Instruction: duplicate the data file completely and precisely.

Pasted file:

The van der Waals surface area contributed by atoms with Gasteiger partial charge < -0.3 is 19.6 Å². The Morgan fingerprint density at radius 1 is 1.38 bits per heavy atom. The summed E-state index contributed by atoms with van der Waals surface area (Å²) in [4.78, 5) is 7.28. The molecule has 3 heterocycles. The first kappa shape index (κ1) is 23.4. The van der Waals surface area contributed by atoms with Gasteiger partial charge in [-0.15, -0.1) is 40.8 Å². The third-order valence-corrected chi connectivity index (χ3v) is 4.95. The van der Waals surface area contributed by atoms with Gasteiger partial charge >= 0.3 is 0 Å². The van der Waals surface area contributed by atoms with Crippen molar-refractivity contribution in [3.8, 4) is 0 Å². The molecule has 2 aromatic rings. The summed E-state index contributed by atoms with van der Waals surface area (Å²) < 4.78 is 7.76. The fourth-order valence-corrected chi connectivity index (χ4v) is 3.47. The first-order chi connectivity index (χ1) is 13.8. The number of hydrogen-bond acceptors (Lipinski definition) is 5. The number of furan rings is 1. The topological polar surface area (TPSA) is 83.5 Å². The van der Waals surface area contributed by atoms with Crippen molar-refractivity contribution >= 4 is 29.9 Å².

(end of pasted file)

The van der Waals surface area contributed by atoms with Gasteiger partial charge < -0.3 is 19.6 Å². The Morgan fingerprint density at radius 1 is 1.38 bits per heavy atom. The summed E-state index contributed by atoms with van der Waals surface area (Å²) in [4.78, 5) is 7.28. The molecule has 3 heterocycles. The first kappa shape index (κ1) is 23.4. The van der Waals surface area contributed by atoms with Gasteiger partial charge in [-0.15, -0.1) is 40.8 Å². The third-order valence-corrected chi connectivity index (χ3v) is 4.95. The van der Waals surface area contributed by atoms with Gasteiger partial charge >= 0.3 is 0 Å². The van der Waals surface area contributed by atoms with Crippen molar-refractivity contribution in [3.8, 4) is 0 Å². The molecule has 2 aromatic rings. The summed E-state index contributed by atoms with van der Waals surface area (Å²) < 4.78 is 7.76. The fourth-order valence-corrected chi connectivity index (χ4v) is 3.47. The first-order chi connectivity index (χ1) is 13.8. The number of hydrogen-bond acceptors (Lipinski definition) is 5. The number of furan rings is 1. The topological polar surface area (TPSA) is 83.5 Å². The van der Waals surface area contributed by atoms with Crippen molar-refractivity contribution >= 4 is 29.9 Å².